According to reports by RBB24 (LINK), the Berlin transport operator BVG is short of money due to heavy loss of income and an expensive wage agreement. According to the report, passenger numbers decreased by 30 percent during the corona pandemic. Half a million of Euros of ticket sales are missing every day. The situation is very similar in other cities: In Munich, peak passenger demand even fell by up to 80 percent. The loss of income has so far been in the double-digit million range. MVG expects a three-digit Euro loss in the course of the year.

Additional cleaning and disinfection lead to additional cost for operators I © Shutterstock

The situation looks even more critical in rural areas: at the beginning of April, the transport authorities in Brandenburg reported a drop in passenger numbers of up to 95 percent, for example with Regiobus Potsdam-Mittelmark and Cottbusverkehr. Although the worst has been prevented over the past few weeks in rural areas by thinning out offers and short-time work, the finances of many Brandenburg cities and counties were already tight before Corona. The managing director of Cottbusverkehr, Ralf Thalmann, told RBB24 how serious the situation is. Due to the early payment of already planned state funds, the transport companies can guarantee liquidity until the middle of the year. From today’s perspective, however, the financial means are not sufficient to ensure bus and tram operations in the second half of the year.

According to RBB24, the state and municipalities have reached the limit of their financial resilience. Politicians must now clarify how public transport, particularly in the countryside, where funds are already scarce, can be ensured in the future and, according to the actual aim, expanded.

According to the Berlin Senate, money will soon flow in the German capital: BVG Berlin has been promised a funding of EUR 250 million until the year 2025. A short-term solution has also been found in Brandenburg. The Brandenburg Ministry of Transport applied for additional 115 million euros in state funds last week in order to support transport companies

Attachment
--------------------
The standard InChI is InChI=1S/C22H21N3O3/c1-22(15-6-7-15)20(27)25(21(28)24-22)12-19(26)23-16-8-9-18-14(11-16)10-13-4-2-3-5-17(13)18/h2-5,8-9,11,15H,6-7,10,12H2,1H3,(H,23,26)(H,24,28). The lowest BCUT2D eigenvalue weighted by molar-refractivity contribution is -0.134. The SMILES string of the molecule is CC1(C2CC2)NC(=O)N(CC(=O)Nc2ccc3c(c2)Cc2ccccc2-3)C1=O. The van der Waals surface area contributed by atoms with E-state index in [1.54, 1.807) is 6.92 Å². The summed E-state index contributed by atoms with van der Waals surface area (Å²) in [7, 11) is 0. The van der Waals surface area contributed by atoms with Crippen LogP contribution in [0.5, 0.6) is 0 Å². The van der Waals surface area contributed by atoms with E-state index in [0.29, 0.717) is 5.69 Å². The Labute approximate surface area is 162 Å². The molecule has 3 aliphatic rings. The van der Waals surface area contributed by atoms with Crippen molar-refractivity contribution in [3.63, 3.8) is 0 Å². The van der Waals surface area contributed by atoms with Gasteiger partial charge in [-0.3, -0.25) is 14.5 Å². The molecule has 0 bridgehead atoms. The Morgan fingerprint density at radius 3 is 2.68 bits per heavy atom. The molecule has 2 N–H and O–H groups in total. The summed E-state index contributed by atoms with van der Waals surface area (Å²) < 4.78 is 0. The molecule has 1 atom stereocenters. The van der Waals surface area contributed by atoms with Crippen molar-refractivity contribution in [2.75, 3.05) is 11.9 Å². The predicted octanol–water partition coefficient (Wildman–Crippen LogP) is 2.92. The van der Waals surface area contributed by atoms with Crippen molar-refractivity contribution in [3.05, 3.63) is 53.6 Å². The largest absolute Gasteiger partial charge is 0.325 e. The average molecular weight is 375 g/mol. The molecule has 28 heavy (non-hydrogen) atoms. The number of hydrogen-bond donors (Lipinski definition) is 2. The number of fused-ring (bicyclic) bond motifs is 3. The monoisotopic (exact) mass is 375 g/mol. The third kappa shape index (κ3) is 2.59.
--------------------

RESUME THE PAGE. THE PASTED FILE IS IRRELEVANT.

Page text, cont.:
Rescue package for public transport in Germany

With passenger numbers down to a 30 percent of the pre-Corona level, Germany’s transport operators could have cut back their offers massively. But the opposite was the case. In fact, some operations were not reduced at. For example, in consultation with the federal states and public authorities, local rail passenger transport (SPNV) was reduced by around 9% in March and by around 24% in April. In some federal states, 100% of the operations were carried out.

According to the VDV, local authorities also acted in close cooperation with the authorities. As a result, the reductions are around 12 percent in March and around 20 percent in April. “From a purely economic point of view, our member companies would have had to significantly reduce their offer in order to save costs and thus compensate for loss of income. But in Germany we are a central component of general services and we have a broader mission. At the express request of politicians, public transport and public transport companies have continued to maintain transport to a very high degree from the beginning of the epidemic so that people who need mobility could get to their jobs and the whole country could keep moving . At the same time, we were largely able to ensure that there was sufficient space between the passengers thanks to the extensive schedule, ”said Wolff.